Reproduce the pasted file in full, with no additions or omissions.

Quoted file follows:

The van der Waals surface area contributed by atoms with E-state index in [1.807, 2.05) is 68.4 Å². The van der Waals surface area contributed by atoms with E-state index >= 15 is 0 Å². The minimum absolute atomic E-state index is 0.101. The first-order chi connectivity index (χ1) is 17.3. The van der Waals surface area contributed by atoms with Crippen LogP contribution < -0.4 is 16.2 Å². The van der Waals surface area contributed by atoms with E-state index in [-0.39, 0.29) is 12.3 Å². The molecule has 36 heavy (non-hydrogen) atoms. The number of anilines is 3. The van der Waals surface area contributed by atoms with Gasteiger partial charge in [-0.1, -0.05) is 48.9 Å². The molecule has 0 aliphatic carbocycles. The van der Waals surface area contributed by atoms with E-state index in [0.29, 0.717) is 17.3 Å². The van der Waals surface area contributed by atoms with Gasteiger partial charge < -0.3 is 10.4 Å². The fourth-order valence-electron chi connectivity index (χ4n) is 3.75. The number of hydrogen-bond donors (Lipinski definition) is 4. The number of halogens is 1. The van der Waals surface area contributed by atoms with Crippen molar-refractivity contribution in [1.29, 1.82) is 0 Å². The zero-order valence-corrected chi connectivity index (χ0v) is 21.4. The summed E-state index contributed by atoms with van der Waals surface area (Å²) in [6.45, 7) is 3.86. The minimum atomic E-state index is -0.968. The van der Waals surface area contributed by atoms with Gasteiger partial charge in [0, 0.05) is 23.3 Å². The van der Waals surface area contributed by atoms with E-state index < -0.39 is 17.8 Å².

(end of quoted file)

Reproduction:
The van der Waals surface area contributed by atoms with E-state index in [1.807, 2.05) is 68.4 Å². The van der Waals surface area contributed by atoms with E-state index >= 15 is 0 Å². The minimum absolute atomic E-state index is 0.101. The first-order chi connectivity index (χ1) is 17.3. The van der Waals surface area contributed by atoms with Crippen LogP contribution < -0.4 is 16.2 Å². The van der Waals surface area contributed by atoms with E-state index in [-0.39, 0.29) is 12.3 Å². The molecule has 36 heavy (non-hydrogen) atoms. The number of anilines is 3. The van der Waals surface area contributed by atoms with Gasteiger partial charge in [-0.1, -0.05) is 48.9 Å². The molecule has 0 aliphatic carbocycles. The van der Waals surface area contributed by atoms with E-state index in [0.29, 0.717) is 17.3 Å². The van der Waals surface area contributed by atoms with Gasteiger partial charge < -0.3 is 10.4 Å². The fourth-order valence-electron chi connectivity index (χ4n) is 3.75. The number of hydrogen-bond donors (Lipinski definition) is 4. The number of halogens is 1. The van der Waals surface area contributed by atoms with Crippen molar-refractivity contribution in [1.29, 1.82) is 0 Å². The zero-order valence-corrected chi connectivity index (χ0v) is 21.4. The summed E-state index contributed by atoms with van der Waals surface area (Å²) in [6.45, 7) is 3.86. The minimum atomic E-state index is -0.968. The van der Waals surface area contributed by atoms with Gasteiger partial charge in [0, 0.05) is 23.3 Å². The van der Waals surface area contributed by atoms with E-state index < -0.39 is 17.8 Å².